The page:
In 1661, William Brett and Arthur Harris were witnesses for Forbes’s will when he was “lying sick and expecting his change.” He bequeathed part of his Estate to his two eldest sons John and Edward, and to his daughter Mary, and left the remainder to be divided by his wife. Fifteen-year-old son John died soon thereafter and left his portion of the estate to his brothers Edward and William.

 

However, this grant of land to Constant was apparently not enough to satisfy the vestiges of Forbes’s indenture agreement with Isaac Allerton. As noted by the town records: “In answare unto a request made to the Court by the widdow Vobes, requesting some supply of land in respect unto the conditions of an indenture made betwixt Mr. Isacke Allerton and her husband, John Vobes, late deceased, the Court gives liberty that any for her may looke out some land for her supply, and a competency wilbee graunted and confeirmed unto her" The land was apparently granted from Saconett Neck on June 3, 1662.

 

The ”widdow Vobes” remarried in 1662 to John Briggs (1609 – 1690) of Portsmouth, Rhode Island. He was a Commissioner to the Rhode Island Court from 1654 to 1656, again in 1659, and again from 1661 to 1663. They had no children together. Although no official death was recorded, she likely died shortly after her second husband in about 1690, in Portsmouth.

 

In 1676 under the command of Capt. Michael Peirce of Scituate, son Joshua was slain in “King Philip’s War” (also called the First Indian War) by a tribe of Narragansets under the command of Canonacut.

 

Son William became a Lieutenant and ran a ferry from Little Compton across the Sakonnet River to Newport, what is today part of Middletown, RI. In 1679, he first married Elizabeth Southworth, daughter of Constant and Elizabeth (Collier) Southworth. This was in spite of Constant Southworth’s will in which he left his daughter “my next best bed and furniture, with my wife's best bed, provided she do not marry William Fobes; but if she do, then to have (only) five shillings.” After Elizabeth died in 1681, he married Martha (Pabodie) Seabury, widow of Samuel Seabury and daughter of William and Elizabeth (Alden) Pabodie, born in Duxbury 24 Feb. 1650, died 25 Jan. 1712 in Little Compton.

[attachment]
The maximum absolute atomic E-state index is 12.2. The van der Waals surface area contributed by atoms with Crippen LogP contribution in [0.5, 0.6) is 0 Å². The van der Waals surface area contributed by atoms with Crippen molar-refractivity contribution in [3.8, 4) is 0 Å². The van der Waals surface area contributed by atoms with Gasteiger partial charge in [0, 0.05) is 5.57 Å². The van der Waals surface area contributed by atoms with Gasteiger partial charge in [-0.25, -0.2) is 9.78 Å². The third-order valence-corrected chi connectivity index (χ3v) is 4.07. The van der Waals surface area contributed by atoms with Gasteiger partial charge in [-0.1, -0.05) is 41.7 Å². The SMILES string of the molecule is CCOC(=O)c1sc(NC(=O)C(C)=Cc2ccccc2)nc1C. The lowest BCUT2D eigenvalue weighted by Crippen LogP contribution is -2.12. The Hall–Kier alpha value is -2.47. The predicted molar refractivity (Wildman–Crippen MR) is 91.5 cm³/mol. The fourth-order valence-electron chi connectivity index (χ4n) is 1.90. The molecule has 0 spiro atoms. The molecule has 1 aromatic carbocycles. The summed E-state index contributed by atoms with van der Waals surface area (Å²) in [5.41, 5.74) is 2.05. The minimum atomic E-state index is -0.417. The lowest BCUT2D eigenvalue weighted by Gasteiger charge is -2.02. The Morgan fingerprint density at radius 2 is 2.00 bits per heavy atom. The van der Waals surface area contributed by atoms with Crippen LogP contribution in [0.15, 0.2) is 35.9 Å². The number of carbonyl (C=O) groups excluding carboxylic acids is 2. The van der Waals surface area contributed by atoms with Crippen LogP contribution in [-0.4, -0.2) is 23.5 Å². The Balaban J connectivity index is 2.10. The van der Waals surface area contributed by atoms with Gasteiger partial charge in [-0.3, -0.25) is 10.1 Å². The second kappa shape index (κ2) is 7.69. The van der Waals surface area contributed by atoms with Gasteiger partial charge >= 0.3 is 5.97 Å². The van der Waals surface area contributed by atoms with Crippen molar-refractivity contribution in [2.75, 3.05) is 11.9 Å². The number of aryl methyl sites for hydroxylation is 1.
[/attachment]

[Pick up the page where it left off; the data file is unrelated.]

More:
Son Edward became a deacon and took an active part in public service, serving often as a juror and elected to several terms as Bridgewater's representative to the General Court of Massachusetts. He owned and operated a sawmill.

 

Son Caleb married Sarah Gager in 1681 in Norwich, New London County, Connecticut. He became a Constable on the east side of Norwich, Connecticut in 1684-85; First Deacon in Church of Preston; Selectman; Town Treasurer; Committee on Land and Highways; was a signer of the Preston, Connecticut petition to the Legislature for incorporation of the town in October 1686 and named among the fifteen landholders on the Plantation Act, dated 15 January 1686, on record at Preston.

 

Daughter Elizabeth married Joseph Russell (1650–1739) and lived Dartmouth, Bristol County, Massachusetts, until the age of 80.

 

As a result of religious persecution in Scotland, John Forbes established an American Forbes legacy that today includes over 180 people named “Fobes” and “Forbes” in the Massachusetts, Rhode Island, and Connecticut area alone. Are you a descendant of the First Forbes in America? Share your story with your cousins in the Clan Forbes Society!

 

* Forbes was fluent in the Dutch language, in which the letters “V” and “F” were pronounced similarly. When Forbes arrived in the Plymouth Colony, clerks transcribed his name as they heard it: “Fobes” or “Vobes.” Not until the early 19th century when descendants wrote or signed their own names did the spelling “Forbes” start to re-emerge. However, some descendants have maintained the early American spelling “Fobes” until today.

Sources: This story of John Forbes is stitched from several sources, some of which have contradictory details. All efforts have been made to reconcile and to corroborate the information presented here.